27 July 2011, Wednesday
Pedro Almodovar's the Skin I Live In Uk Premiere (Cert TBC)
21.15 pm
28 July 2011, Thursday
Behind the Screen - John Barry's Golden Touch
19:00pm
28 July 2011, Thursday
The Spy Who Loved Me (PG)
21:15 pm
29 July 2011, Friday
Behind the Screen - BAFTA Shorts
19:00 pm
29 July 2011, Friday
The Big Blue (15)
21:15 pm
30 July 2011, Saturday
Behind the Screen - Joe Cornish in Conversation
19:00 pm
30 July 2011, Saturday
Die Hard (18)/ Attack the Block (15)
21:15 pm
31 July 2011, Sunday
Behind the Screen - Wild about Wilder
19:00 pm
31 July 2011, Sunday
The Apartment (PG)
21:15 pm
1 August 2011, Monday
Behind the Screen - Kick Ass Women on Screen
19:00 pm
1 August 2011, Monday
Thelma and Louise (15)
21:15 pm
2 August 2011, Tuesday
Behind the Screen - Polanski and the Writers
19:00 pm
2 August 2011, Tuesday
Chinatown (15)
21:15 pm
3 August 2011, Wednesday
Behind the Screen - Dressed by Design
19:00 pm
3 August 2011, Wednesday
In the Mood for Love (PG)
21:15 pm
4 August 2011, Thursday
Behind the Screen - Playing Games with Cinema
19:00 pm
4 August 2011, Thursday
Scott Pilgrim vs. The World (12A)
21:15 pm
5 August 2011, Friday
Behind the Screen - The Influence of The Actors Studio
19:00 pm
5 August 2011, Friday
Serpico (18)/ Shaft (15)
21:15 pm
6 August 2011, Saturday
Behind the Screen - Creature Features
19:00 pm
6 August 2011, Saturday
Gremlins (15)/ Troll Hunter (TBC)/ Tremors (15)
21:15 pm
7 August 2011, Sunday
The Princess Bride (PG)
21:15

2. What to pack

3. Locations which host (or have hosted) outdoor screens


4. 2010 :: 2010 :: 2010

  1. Scoop: More London: http://www.morelondon.co.uk/events_details.asp?ID=73
    • Up in the Air (Wednesday 15 September)
    • The Kite runner (Thursday 16 September)
    • The Bourne Ultimatum (Friday 17 September)
    • The Hurt Locker (Wednesday 22 September)
    • North by Northwest (Thursday 23 September)
    • Pretty Woman (Friday 24 September)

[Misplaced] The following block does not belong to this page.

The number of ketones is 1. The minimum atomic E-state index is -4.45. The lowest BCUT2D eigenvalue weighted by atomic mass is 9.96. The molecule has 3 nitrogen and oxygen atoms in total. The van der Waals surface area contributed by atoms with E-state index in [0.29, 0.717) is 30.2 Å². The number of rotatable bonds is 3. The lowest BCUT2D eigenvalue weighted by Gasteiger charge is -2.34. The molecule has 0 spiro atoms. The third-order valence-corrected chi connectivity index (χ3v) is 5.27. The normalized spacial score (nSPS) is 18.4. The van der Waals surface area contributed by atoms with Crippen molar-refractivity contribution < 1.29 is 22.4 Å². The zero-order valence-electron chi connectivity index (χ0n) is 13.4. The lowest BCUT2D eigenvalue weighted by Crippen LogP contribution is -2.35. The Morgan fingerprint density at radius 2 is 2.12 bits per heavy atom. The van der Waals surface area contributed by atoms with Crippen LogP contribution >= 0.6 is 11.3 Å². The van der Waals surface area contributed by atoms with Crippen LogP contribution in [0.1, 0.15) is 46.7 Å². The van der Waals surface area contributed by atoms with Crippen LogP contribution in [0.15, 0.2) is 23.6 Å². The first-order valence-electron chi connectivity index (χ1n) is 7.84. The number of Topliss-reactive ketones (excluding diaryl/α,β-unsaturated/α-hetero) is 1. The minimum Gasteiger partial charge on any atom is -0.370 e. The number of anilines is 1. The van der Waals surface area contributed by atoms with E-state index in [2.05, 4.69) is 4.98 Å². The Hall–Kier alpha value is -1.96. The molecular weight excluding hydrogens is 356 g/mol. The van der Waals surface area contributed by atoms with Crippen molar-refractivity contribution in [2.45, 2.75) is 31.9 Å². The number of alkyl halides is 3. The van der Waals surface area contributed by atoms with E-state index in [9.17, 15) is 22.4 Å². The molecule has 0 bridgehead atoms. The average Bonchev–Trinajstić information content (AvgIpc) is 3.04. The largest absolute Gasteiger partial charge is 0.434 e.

• Invictus (Wednesday 29 September)
    • Up (Thursday 30 September)
    • Dirty Dancing (Friday 1 October)

  2. Shoreditch Festival: http://www.shoreditchfestival.org.uk/
    • 17 July Saturday: Big Screen - 1pm Shoreditch shorts JNR 3pm Shoreditch Shorts 5pm 'Playing House' with Buster Keaton

  3. Somerset House: http://www.somersethouse.org.uk/film/default.asp
    • Knight and Day (29 July Thur)
    • Kill Bill vol 1 / Enter the Dragon (30 July Fri)
    • Team America: World Police / A Town Called Panic (31 July Sat)
    • Manhattan (1 August Sun)
    • Goldfinger (2 August Mon)
    • Black Narcissus (3 August Tue)
    • Kubrick's Paths of Glory (4 August Wed)
    • Cabaret (5 August Thursday)
    • Mulholland Drive (6 August Fri)
    • Let the Right One In / The Lost boys (7 August Sat)
    • Master and Commander (8 August Sun) There are also some 'behind the screen' discussion events.

  4. Syon Park: http://www.lady-in-red.co.uk/syonpark.aspx
    • Dirty Dancing (18 August Wednesday)
    • Wolfman (19 August Thursday)
    • Top Gun (20 August Friday)
    • Up (21 August Saturday)
    • Pretty Woman (22 August Sunday)

  5. Watch this Space: http://www.nationaltheatre.org.uk/wts
    • Look for 'download brochure' in the left hand menu. "The BFI looks after the world’s largest and most significant collection of film and TV. As the Archive celebrates its 75th anniversary this summer, we are delighted to present films from the collection, projected onto the Flytower each Friday in July. For details of the extensive programme of films from the Archive at BFI Southbank in July and August visit http://bfi.org.uk/"
    Apparently films are to be projected on the Flytower but I've found no evidence of this on the BFI's website (the BFI link given above is just their homepage, not an information page) so check before you go.

  6. BP Summer Screen - http://www.bp.com/sectiongenericarticle.do?categoryId=9026066&contentId=7048077